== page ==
My late father probably knew some of those missing airmen. He was stationed in India during WWII, helping to ship supplies into China. A huge culture shock for a 140-pound young guy who had never previously ventured far from his home on the South Side of Chicago.

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To: Glenn Petersen who wrote (8)4/17/2012 1:39:43 AM
From: Jeffrey S. Mitchell
1 Recommendation   of 19
 
This entire site is devoted to your father's fellow soldiers: miarecoveries.org  If your father kept pictures of his tour of duty, it might be worthwhile sending it to the guy operating the site.

- Jeff

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To: Jeffrey S. Mitchell who wrote (9)10/6/2012 9:50:40 AM
From: Glenn Petersen
   of 19
 
There may be some pictures. My parents corresponded while he was overseas and my mother kept all of his letters. Out of respect for my parent's privacy I decided that I would not read them until after my mother's death. That was five years ago. It is probably time to open the trunk.

I wish that I had quizzed my father on his war experiences. He was a pretty quiet guy who had a tough childhood, which included a physically abusive alcoholic father and a poverty level existence. He was always focused on the here and now and never talked about his childhood. I never wanted to pierce that shell.

Burma? Myanmar? New Freedom to Debate Includes Name

By THOMAS FULLER
New York Times
October 4, 2012

YANGON, Myanmar — To the saleswomen at a clothing shop here, the arrival of democracy means more customers looking to buy tight skirts and sleeveless tops, a sharp departure from the sarongs still ubiquitous in most of the country and a sign of what one clerk called a craving to “live freely.”

For a group of lawyers working out of a garage in central Yangon, it means the freedom to battle Chinese investors’ plans to transform a British colonial court building into a hotel. And for one of the country’s best-known linguists, it means the right to rail against the name “Myanmar,” which the former military government officially bestowed on the country and forced its citizens to use.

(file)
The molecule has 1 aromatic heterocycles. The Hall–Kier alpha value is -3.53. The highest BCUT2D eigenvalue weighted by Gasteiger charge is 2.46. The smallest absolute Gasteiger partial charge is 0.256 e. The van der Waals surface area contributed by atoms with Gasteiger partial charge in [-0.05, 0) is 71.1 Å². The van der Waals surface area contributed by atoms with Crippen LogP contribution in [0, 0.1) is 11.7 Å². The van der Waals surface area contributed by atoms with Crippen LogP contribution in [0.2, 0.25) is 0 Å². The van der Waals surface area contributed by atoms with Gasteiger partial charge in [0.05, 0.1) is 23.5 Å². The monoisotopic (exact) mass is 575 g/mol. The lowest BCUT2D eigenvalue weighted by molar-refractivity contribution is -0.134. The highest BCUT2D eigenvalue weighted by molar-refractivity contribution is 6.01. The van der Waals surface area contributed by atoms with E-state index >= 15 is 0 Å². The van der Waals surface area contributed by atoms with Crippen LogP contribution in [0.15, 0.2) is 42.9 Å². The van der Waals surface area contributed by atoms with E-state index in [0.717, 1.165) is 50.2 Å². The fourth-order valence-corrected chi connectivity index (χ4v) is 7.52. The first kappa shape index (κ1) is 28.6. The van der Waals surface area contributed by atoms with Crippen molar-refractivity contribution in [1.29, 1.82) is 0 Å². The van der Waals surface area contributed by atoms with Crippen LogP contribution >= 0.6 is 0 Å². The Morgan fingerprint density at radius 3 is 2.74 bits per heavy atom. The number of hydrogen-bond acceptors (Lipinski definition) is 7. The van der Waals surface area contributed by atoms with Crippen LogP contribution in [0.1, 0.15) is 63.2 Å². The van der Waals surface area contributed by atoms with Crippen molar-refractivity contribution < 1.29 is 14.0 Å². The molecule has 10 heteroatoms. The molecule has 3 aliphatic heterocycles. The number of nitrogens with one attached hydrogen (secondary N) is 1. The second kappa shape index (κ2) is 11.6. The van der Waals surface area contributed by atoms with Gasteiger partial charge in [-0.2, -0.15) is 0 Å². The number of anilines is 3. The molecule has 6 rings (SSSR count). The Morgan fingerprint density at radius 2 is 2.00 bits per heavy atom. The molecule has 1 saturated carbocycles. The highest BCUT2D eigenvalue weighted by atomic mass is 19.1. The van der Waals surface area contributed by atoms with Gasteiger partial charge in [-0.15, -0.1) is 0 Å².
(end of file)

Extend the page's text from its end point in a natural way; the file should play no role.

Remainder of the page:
“I live in Burma, not Myanmar,” Maung Tha Noe, the linguist, thundered during a recent interview. “It’s my democratic right!”

The changes that have swept Myanmar over the past year are often described in political terms, starting with the release of the pro-democracy advocate Daw Aung San Suu Kyi and hundreds of other political prisoners. But the military had such a pervasive influence over everyday life for decades that the generals’ relinquishing of power last year has also led to lifestyle changes well beyond the realm of politics. Most notably, it has allowed debates on once-taboo subjects, uncorking five decades worth of bottled-up opinions.

Writers and linguists have been freed to debate the use of words and terms banned under the junta. There are heated arguments about who should be considered a citizen and discussions over the preservation of buildings, which might have been touchy under a junta that cared enough about appearances that it built an extravagant new capital at a time of deprivation.

Myanmar, in short, has begun to search for a national identity defined by its people, not the cloistered vision imposed by military governments.

At the heart of the matter, in a country with 135 recognized ethnic groups, is a freer and freewheeling debate about the relationship between the Burmese majority and the nation’s minorities, a subject that never received a full hearing during military rule, largely because the military was at war with a number of ethnic minorities.